Chicken nipples are small red valves that screw into a bottle or pipe and have a shiny lever at the other end. When a chicken pecks at the lever, a drop of water forms. Initially, I screwed one of these into the bottom of a bicycle water bottle. The fear is that chickens will not learn to use it. Within 30 seconds of me putting it in the brooder, the first curious chick pecked at it and got a drop of water. Within two minutes, all 14 chicks were getting the water.
The system in the coop involves putting a kitty litter bucket on the roof of the coop. I installed an adapter to the lower side of the bucket that is made to fit a vinyl tube. The vinyl tube feeds down into PVC pipe setup. The vinyl tube connects to a barbed connector that screws into a tee fitting for the PVC pipe. Two short sections of PVC are inserted horizontally the tee and each of these sections are then capped. Each of these small sections have two chicken nipples screwed into it.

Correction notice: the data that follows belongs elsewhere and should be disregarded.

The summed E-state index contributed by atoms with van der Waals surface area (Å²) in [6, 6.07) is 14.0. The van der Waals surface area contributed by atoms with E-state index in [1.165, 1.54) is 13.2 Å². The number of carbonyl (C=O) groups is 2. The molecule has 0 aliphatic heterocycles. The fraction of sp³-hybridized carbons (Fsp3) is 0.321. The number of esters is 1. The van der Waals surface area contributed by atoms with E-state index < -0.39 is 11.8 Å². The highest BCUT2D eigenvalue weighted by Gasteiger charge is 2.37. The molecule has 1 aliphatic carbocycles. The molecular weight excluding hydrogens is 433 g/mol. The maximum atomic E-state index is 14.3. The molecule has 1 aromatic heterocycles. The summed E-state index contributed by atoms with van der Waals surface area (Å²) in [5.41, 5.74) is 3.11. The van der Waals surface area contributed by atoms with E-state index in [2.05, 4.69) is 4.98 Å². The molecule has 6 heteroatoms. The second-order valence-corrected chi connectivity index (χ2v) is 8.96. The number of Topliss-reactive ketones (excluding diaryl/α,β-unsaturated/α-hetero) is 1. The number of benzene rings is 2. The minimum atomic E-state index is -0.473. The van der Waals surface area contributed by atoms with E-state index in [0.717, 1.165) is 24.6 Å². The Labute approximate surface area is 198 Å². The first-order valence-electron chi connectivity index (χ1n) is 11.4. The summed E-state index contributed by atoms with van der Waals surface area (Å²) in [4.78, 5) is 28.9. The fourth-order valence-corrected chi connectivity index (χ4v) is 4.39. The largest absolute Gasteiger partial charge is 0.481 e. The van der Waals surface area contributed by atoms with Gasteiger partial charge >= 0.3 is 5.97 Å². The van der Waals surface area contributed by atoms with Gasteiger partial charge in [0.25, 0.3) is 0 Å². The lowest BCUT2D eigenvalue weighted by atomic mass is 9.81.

This system works very well. This is the only source of water for 14 chickens. If they are roaming around the yard and get thirsty, you will see them jump/fly into the coop and get a drink and then leave again. This is much better than any watering bucket that has be be cleaned out regularly.
There are a few issues with this system but they far out weigh a watering trough. The bucket on the roof splashes water when we move the coop. It doesn't slide off because it is wedged in with wooden cleats, however. Another issue is that it is very difficult to get a leak proof fit with the chicken nipples, especially into the rounded side of a PVC pipe. However, the occasional drip just goes straight through the floor to the ground. It's also hard to fill the bucket on top. You don't want to keep disconnecting the tube so you have to fill it with another bucket. Even for an adult this is a little difficult. Finally, this system has only been used during non-freezing weather. I'll come up with another arrangement in the winter.